How Mr. Robot creator Sam Esmail adapted the hit podcast Homecoming for TV

“I’m controlling over anything I create,” says Sam Esmail. “I’m very precious about it.” The writer, director, and showrunner is used to constructing worlds purely of his own design, most successfully with his Golden Globe– and Peabody Award–winning USA Network series, Mr. Robot, a dizzying descent into the mind of a brilliant, paranoid hacker. Esmail’s latest project–the 10-episode Homecoming–is a psychological thriller that lands on Amazon in early November and stars Julia Roberts in her television debut. It also marks the first time he has directed someone else’s material, and a podcast no less. Translating an audio-driven narrative for the screen inspired Esmail to loosen his notoriously tight grip on creative control, while maintaining a firm grasp of his own vision. Here’s how he found the right balance:


Before agreeing to take on any project, Esmail asks himself whether the story is entertaining and challenges his point of view. “The experience you’re going to take the audience on is as important as the story you’re trying to tell,” he says. “And that experience needs to excite me so much that I am desperate to share it.” When his agent approached him about turning Homecoming into a TV series, Esmail initially refused: He saw no reason to mess with something that worked so well in its original format. It was only when he listened to the podcast again that he found his mission: to use the camera to heighten the suspense and tension already present in the narrative. “I started to realize that there is another dimension to the story that we could do interesting things with, visually,” he says.


To give Homecoming a fresh identity, Esmail leaned into the essential difference between radio and TV by showing more and telling less. The podcast had to rely on expository dialogue and speeches to move the plot along, which “killed the drama, suspense, and tension” of certain moments, Esmail says. For television, though, he used near-wordless scenes to propel the story, letting the audience experience the mystery right alongside the main characters. He also used cinematography to his advantage. To adapt a moment that, in the podcast, involved two characters simply talking about the place where they worked, Esmail moved his camera around in a long, sweeping take, “allowing the audience to peek in on the facility while eavesdropping on the conversation,” he says. “It [was] a great way to rhyme visuals with dialogue and expand the experience for the viewer.”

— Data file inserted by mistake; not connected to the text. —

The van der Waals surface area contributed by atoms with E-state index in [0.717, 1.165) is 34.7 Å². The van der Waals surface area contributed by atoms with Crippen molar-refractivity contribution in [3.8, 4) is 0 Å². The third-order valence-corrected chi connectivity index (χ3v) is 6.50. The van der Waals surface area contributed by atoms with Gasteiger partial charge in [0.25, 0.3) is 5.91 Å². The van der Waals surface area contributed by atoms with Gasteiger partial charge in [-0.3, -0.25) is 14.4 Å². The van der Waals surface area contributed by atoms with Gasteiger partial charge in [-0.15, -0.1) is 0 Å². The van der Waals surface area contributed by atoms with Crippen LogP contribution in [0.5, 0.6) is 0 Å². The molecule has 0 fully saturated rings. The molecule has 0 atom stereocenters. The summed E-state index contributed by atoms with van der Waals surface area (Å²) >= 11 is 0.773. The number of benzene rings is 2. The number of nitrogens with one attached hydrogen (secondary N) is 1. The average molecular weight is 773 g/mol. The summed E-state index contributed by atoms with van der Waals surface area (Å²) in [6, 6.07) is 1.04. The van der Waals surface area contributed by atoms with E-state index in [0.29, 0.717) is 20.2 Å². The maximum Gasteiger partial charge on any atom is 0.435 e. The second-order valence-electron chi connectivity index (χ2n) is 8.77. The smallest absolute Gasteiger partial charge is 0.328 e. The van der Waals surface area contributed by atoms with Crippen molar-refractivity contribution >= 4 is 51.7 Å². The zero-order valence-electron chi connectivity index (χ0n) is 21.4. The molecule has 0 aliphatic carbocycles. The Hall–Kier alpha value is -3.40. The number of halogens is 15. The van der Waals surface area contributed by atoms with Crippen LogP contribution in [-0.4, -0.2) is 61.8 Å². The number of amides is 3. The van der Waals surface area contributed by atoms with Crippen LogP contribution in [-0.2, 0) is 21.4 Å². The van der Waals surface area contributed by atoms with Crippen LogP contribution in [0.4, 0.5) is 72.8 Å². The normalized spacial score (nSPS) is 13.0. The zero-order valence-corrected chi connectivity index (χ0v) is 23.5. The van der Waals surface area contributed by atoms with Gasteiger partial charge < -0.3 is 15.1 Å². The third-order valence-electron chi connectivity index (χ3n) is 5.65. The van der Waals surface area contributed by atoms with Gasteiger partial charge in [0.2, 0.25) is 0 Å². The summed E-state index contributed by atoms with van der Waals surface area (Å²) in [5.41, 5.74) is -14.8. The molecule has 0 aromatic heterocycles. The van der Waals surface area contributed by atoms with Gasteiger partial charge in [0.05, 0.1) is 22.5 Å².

For Esmail, using plot and imagery to strike the right mood is the hardest part of the creative process. He says the more experimental and abstract qualities of Mr. Robot were somewhat buried in the show’s first season. Eventually, they blossomed into the format-breaking episodes of seasons 2 and 3, which feature dream sequences and fragmented narratives. Esmail admits being tempted to sneak things from that world into Homecoming, given the shows’ similarities. “But we always stopped ourselves and challenged ourselves to say, Wait a minute: How does it work in this show?” For Homecoming, Esmail says he leaned heavily on the more technical aspects of filmmaking, like framing, camera movement, and lighting, to “add that layer of specificity that gives the show its unique vibe.” The result: a modern version of Hitchcock at his best.


Esmail is cautious about micromanaging his crew–a situation he avoided by bringing his entire Mr. Robot staff from New York City to Los Angeles to work on Homecoming. “You have to have that core creative team around you who’s going to support your vision, and challenge and evolve it,” he says. He similarly deferred to the expertise of Homecoming podcast creators Eli Horowitz and Micah Bloomberg, who serve as showrunners for the TV series. “I was [never] going to take over writing duties,” he says. “I was a genuine fan of the original podcast, and I had the two masters of [it] with me. It would have been stupid for me to push back, or ignore that.”


1. Comet, 2014: This romantic comedy–sci-fi film, which he wrote and directed, uses flashbacks to explore a tempestuous six-year relationship.

2. Mr. Robot, 2015–2019: Esmail went deep on hacker culture to create one of the most realistic portrayals of electronic meddling to hit the screen in his successful psychological-thriller TV series.

3. Metropolis: He is adapting the famous Fritz Lang dystopian film into a mini­series. The plot takes place in a society highly segregated along class lines, and follows two lovers as they question the system they live in.